Using UK toll free numbers to Build Your Brand

Using UK toll free numbers to Build Your Brand



Many successful businesses define their brand by a vanity UK toll free number, such as 1800FLOWERS1800DENTIST, and 1800CONTACTS.

While vanity UK toll free numbers of that caliber are hard to come by, there are still ways that your small business can get more out of an UK toll free number when it comes to making a name for yourself. Today I outline three straightforward steps to leading with UK toll free numbers and building your brand.

Step 1: Get a Good Great Vanity Number

This is the hardest part of this process. The key here is to find a vanity UK toll free number about which you can get really excited. You want brain stickiness. When customers see your vanity number, it’s going to set up camp in the back of their mind. When they have need a for your type of business in the future, they’re going to remember you first and not your competitors.

Certain vanity spellings can be very hard to find or simply aren’t available any more, and the national database doesn’t allow for searches on the “800″ prefix any longer. This makes it easy to settle on the first result you find or give up if you can’t quickly find something you like. Instead, get creative and brainstorm alternative ways that a vanity spelling can describe your business. Shorten up your vanity words – go for something that is only 4 or 5 letters, and then find a match that has a couple repeating digits leading into it (e.g. 8**-555-BIKE for a bicycle repair shop).

Alternatively, go for something that’s easy to memorize by way of repeating digits or ease of dialing. Remember 1-800-CALL-ATT? Dial down the middle! All of the vanity digits were located in the center of the dialing pad to make it easy to remember. Our own number is another example, 1-800-477-1477. Strong repeating digits, and all of the digits after 1-800 are dialed down the left side of a phone keypad.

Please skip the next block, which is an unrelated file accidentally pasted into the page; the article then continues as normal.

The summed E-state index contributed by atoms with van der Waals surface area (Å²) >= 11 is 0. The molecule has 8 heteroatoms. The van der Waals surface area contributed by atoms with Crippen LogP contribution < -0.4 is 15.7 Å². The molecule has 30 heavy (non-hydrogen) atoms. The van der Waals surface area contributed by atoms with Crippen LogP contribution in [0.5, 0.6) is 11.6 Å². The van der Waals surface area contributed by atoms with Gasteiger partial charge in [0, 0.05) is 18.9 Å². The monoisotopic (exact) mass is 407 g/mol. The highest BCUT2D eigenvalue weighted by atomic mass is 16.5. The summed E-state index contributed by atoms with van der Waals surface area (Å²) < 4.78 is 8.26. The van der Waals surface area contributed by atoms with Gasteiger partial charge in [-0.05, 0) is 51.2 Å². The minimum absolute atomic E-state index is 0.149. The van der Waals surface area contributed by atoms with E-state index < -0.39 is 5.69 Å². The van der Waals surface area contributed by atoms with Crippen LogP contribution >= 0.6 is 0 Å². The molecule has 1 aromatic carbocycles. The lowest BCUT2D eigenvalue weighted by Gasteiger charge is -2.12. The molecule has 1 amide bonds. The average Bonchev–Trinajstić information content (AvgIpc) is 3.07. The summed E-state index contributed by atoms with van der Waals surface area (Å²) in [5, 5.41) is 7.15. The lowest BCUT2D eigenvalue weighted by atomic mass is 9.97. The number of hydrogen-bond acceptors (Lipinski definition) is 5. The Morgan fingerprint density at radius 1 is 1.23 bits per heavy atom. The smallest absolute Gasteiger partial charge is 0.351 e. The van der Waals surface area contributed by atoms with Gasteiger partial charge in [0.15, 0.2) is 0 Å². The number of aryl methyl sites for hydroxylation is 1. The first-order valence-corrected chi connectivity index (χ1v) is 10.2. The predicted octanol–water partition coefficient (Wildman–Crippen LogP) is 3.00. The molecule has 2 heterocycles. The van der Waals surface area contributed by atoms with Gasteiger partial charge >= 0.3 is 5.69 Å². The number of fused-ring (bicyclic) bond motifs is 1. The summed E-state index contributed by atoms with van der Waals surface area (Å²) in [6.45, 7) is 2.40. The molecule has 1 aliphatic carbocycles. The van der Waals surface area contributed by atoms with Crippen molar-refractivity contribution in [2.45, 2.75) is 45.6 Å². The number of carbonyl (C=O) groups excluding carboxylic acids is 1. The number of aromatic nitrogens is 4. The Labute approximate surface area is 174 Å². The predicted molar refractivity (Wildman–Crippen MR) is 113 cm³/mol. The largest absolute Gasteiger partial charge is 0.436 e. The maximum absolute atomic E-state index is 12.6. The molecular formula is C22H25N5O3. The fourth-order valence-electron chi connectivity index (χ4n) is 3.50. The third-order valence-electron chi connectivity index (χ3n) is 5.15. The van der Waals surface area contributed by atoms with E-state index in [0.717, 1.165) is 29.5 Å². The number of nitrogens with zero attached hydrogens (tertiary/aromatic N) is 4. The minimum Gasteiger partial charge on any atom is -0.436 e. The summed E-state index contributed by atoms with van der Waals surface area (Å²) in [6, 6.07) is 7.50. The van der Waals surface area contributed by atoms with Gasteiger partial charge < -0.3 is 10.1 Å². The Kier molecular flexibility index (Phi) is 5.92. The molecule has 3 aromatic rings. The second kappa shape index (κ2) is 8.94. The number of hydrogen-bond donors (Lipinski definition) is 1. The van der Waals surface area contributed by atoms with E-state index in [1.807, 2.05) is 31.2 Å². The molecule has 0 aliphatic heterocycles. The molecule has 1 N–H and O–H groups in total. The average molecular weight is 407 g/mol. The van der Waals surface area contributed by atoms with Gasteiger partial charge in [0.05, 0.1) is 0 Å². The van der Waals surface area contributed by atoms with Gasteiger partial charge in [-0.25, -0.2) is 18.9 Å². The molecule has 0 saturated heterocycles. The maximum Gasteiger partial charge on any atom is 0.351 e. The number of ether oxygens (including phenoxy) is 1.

So go ahead, start searching. I’ll wait. If you’re already a FreedomVoice customer, call us at 800-477-1477 ext. 2 and we can help you search and add numbers to your account.

Step 2: Put Your UK toll free number Everywhere

Start with the obvious places – get your new vanity UK toll free number up on your website, on your business cards, and on your direct response advertisements. Then go further. Do you participate in social media like Twitter, Facebook, or putting videos up on YouTube? Get your UK toll free number onto these channels, both in your account profiles and in your outward communication.

Move to more niche spaces. Do you get new business through Yelp or Google Local? Make sure your UK toll free number is updated there. Add it to the end of your email signatures for yourself and any employees. Does your business have a street-facing sign or window? Delivery or service trucks? Yep, there too. Any possible place your business can be seen, whether online, billboard, radio, tv, or print, include your UK toll free number. Make it an integral part of your brand, as necessary as even the name of your business or your website.

Step 3: Provide an Amazing Caller Experience

Finding a great number may be the hardest part of this process, but the award for most important goes to making your vanity UK toll free number something your existing and potential customers enjoy calling. It doesn’t matter how attractive and memorable your number is if you’re frustrating those who do call with an unhelpful auto attendant, long hold times, rude representatives, or voicemails that don’t get returned.